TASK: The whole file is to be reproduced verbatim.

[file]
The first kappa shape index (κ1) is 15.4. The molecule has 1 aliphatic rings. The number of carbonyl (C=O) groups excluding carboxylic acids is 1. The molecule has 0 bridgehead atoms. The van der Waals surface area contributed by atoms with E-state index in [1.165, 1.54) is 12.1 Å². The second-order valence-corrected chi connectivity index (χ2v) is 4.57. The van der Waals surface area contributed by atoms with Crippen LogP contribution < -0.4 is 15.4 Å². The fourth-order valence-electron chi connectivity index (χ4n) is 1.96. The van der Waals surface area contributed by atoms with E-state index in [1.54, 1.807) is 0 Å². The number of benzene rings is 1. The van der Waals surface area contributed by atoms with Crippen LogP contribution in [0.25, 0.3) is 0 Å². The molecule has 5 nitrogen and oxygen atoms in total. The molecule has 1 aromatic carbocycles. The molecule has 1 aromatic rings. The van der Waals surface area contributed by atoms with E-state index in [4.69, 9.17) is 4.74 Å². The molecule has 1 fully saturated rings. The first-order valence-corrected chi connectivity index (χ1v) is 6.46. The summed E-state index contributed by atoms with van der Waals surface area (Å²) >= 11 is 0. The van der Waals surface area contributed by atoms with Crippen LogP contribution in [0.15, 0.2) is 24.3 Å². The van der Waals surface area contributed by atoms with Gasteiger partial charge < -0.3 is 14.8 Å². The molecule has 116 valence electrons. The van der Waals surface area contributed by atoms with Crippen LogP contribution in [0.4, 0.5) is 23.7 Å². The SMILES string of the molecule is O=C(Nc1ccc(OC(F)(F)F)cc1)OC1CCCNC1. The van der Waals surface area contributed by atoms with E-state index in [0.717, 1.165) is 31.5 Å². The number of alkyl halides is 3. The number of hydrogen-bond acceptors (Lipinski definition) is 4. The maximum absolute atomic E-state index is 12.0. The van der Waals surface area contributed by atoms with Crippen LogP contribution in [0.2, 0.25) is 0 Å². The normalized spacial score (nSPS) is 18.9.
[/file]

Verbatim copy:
The first kappa shape index (κ1) is 15.4. The molecule has 1 aliphatic rings. The number of carbonyl (C=O) groups excluding carboxylic acids is 1. The molecule has 0 bridgehead atoms. The van der Waals surface area contributed by atoms with E-state index in [1.165, 1.54) is 12.1 Å². The second-order valence-corrected chi connectivity index (χ2v) is 4.57. The van der Waals surface area contributed by atoms with Crippen LogP contribution < -0.4 is 15.4 Å². The fourth-order valence-electron chi connectivity index (χ4n) is 1.96. The van der Waals surface area contributed by atoms with E-state index in [1.54, 1.807) is 0 Å². The number of benzene rings is 1. The van der Waals surface area contributed by atoms with Crippen LogP contribution in [0.25, 0.3) is 0 Å². The molecule has 5 nitrogen and oxygen atoms in total. The molecule has 1 aromatic carbocycles. The molecule has 1 aromatic rings. The van der Waals surface area contributed by atoms with E-state index in [4.69, 9.17) is 4.74 Å². The molecule has 1 fully saturated rings. The first-order valence-corrected chi connectivity index (χ1v) is 6.46. The summed E-state index contributed by atoms with van der Waals surface area (Å²) >= 11 is 0. The van der Waals surface area contributed by atoms with Crippen LogP contribution in [0.15, 0.2) is 24.3 Å². The van der Waals surface area contributed by atoms with Gasteiger partial charge < -0.3 is 14.8 Å². The molecule has 116 valence electrons. The van der Waals surface area contributed by atoms with Crippen LogP contribution in [0.4, 0.5) is 23.7 Å². The SMILES string of the molecule is O=C(Nc1ccc(OC(F)(F)F)cc1)OC1CCCNC1. The van der Waals surface area contributed by atoms with E-state index in [0.717, 1.165) is 31.5 Å². The number of alkyl halides is 3. The number of hydrogen-bond acceptors (Lipinski definition) is 4. The maximum absolute atomic E-state index is 12.0. The van der Waals surface area contributed by atoms with Crippen LogP contribution in [0.2, 0.25) is 0 Å². The normalized spacial score (nSPS) is 18.9.